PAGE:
If the previous centuries had paved the way for a tempestuous obsession with the Orient, Orientalism, as an ideological tool of imperialism and colonial conquest, was perhaps at its intellectual zenith during the French and British territorial expansionism of the nineteenth century. The development of Orientalism as an essentialising hegemonic misrepresentation of the East by the West has been eruditely explored by scholars like the late Edward Said, Rana Kabbani and Ziauddin Sardar. In practical terms, the physical conquest of the Muslim world eventually witnessed the advent of modern secular liberalism as a direct imposition of Western hegemony. The mass unveiling of Muslim women spearheaded by the middle-class Western educated elite heralded the symbolic conquest of Islam and Muslims.

Further, the internalisation of Western feminism, particularly rooted in Christian theology and misogyny, by secular Arab intellectuals like Nawal al Saadawi in The Hidden Face of Eve and Fatima Mernissi in The Harem Within, has offered a misplaced encouragement for the de-islamisation project of the Muslim world. An unveiled Muslim woman has erroneously been interpreted as a ‘secular, liberal, enlightened and liberated’ woman. This simplistic and superficial interpretation is purely aspirational and merely reflects the Western European preoccupation with conquering the perpetuated Muslim other.

At a popular level, the European fetish for the Orient repeats the same motifs of conquest and domination. In Carry on up the Khyber, a bawdy British ‘comedy-film classic’, conquest is realised when the ‘Eastern Princess’ (played by an English actress) is freed from the harem, unveiled and then ‘westernised’ by the Colonial British Officer-hero. The narrative is as obvious and explicit as the Fry’s Turkish Delight television advertisement where the chocolate bar is the fetishised ‘object of desire’ and its purchase, unwrapping and consumption become an experiential conquest ‘full of Eastern Promise’.

The reactionary French unveiling of its Muslim women by brute (legal) force is a desperate and draconian means of imposing a rigid monoculture that is completely at odds with the current climate of European religious and cultural pluralism. Further, this form of cultural fascism strikes a deathblow to secular liberalism which values freedom of individual expression, religious tolerance and the right to cultural selfidentity. What the French government’s proposal is not, is the ‘liberation’ of Muslim women by the enforced assimilation of Muslims into a very restrictive French monoculture. Nor should this retrogressive politic be allowed to become the secular conqueste of Islam in Europe.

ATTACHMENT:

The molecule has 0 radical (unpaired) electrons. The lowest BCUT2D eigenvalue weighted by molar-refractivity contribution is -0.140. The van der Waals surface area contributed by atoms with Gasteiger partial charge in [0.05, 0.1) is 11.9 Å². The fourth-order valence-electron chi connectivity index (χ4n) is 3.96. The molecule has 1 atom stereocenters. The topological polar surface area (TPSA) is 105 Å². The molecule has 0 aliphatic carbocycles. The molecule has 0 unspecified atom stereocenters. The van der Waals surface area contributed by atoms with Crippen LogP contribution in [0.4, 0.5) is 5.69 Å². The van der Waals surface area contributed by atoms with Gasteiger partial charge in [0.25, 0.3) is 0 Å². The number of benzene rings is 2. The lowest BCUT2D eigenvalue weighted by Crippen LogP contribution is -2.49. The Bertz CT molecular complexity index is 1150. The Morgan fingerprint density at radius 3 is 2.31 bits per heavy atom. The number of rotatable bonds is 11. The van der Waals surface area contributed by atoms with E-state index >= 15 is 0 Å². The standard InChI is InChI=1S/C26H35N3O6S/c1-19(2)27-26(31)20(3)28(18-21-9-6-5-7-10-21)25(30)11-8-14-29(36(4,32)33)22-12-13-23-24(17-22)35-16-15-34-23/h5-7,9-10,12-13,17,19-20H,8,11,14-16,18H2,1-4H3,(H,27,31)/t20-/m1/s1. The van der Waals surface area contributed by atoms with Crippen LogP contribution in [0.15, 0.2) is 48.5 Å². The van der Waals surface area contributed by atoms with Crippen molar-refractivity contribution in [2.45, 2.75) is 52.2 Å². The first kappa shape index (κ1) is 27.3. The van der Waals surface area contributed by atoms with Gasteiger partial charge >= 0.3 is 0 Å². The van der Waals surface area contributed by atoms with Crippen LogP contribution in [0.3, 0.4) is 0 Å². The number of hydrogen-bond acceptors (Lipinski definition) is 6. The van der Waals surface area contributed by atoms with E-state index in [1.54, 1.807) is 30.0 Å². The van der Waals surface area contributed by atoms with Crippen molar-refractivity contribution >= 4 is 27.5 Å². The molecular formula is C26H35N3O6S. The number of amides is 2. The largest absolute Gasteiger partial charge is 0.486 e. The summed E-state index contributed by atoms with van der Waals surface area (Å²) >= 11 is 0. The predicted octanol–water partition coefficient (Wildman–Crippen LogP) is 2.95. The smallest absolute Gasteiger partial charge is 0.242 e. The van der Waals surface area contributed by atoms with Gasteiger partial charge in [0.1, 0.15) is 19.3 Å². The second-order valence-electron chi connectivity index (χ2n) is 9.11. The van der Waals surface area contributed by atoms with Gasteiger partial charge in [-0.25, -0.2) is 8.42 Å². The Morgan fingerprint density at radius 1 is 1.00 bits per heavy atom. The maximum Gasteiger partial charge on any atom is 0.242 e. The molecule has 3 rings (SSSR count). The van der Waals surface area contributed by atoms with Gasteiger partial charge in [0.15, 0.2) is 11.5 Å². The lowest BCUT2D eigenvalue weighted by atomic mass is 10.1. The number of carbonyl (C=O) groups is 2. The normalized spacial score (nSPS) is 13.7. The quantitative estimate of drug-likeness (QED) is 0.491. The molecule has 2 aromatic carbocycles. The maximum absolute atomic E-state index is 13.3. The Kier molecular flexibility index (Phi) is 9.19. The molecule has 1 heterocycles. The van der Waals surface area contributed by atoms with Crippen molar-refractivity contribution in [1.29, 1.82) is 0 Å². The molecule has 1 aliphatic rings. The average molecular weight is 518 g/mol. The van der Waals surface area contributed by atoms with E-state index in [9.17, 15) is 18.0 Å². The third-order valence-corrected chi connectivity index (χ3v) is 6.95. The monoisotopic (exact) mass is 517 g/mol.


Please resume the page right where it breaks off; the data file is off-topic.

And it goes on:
Mohammad Siddique Seddon is a Research Fellow at the Islamic Foundation in the Muslims in Britain Unit and is currently undertaking his PhD in Religious Studies at the University of Lancaster. He has published a number of works relating to Islam in Britain.  


Sexual images of Muslim women are reflections of the Western male desire for Arab women whose bodies are thought of as exotic. Such sexual images of Arab women are often portrayed in Hollywood movies where Arab women are "victims" of Western male sexuality. In a capitalist society that has connection with white male domination, women's bodies are often used as commodities of men in the media. As Edward Said has stressed, an orientalist is a "racist," an "imperialist," and "ethnocentric." The veil has been a convenient material for orientalists to describe women in Muslim societies in comparison with women in Christian societies. The veil is a metaphor of "feminine sexuality" and "feminine inequality" in comparison with Western women who do not veil. The image of veiled Arab women as a major symbol of oppression by Arab men has been created in Western mass media. In this context, the goal of orientalists is to roughly divide the world into two groups: "West" and "East," and to classify West as "good" and East as "bad."

Perhaps nowhere in European art is the portrayal of Islam and the Orient more outrageous, more violent,

more obscene than in Victor Delacroix’s painting The Death of Sardanapalus (now in the Louvre, Paris). The painting, influenced by Byron’s poem of the same name, was based on the Greek War against the Turks. It depicts the slaughter of Sardanapalus and his retinue by a Muslim ruler. The scenes painted on the canvas are concoctions of a wild, imagined view of the Islamic Orient as the dominion of unbridled lust and violence. The setting is the sleeping chambers of a turbaned Muslim potentate, who is shown lying indolently on his opulent bed, draped with silks and satins. With his elbow on a raised cushion and his hand under his head, he is able to watch a dream-like orgy of sexual ecstasy, rape and murderous combat unfold before his eyes. Elusive female nudes mingle mystically with a horde of male warriors dressed in Islamic garb. The evocation is one of intense psychic, supernatural experience symbolizing once again the amalgam of mysticism and violent sensuality that tells us more about the fevered imagination of 19th century Europe than of the Islamic Orient as it actually was.

The most popular manifestations of Western fascination for veiled women are to be found in a sequence of bathers created by Jean-August Ingres. His famous Le Bain Turc (again, in the Louvre) showing a multitude of voluptuous nudes, lying, sitting, standing or leaning on one another against a backdrop of a luxurious bathing place, conveys the powerful allure of an imagined oriental sensuality and provocative beauty to an audience that only a painting can reach.

Taken from Muhammad in Europe: a Thousand Years of Western Myth-Making by Minou Reeves (2000)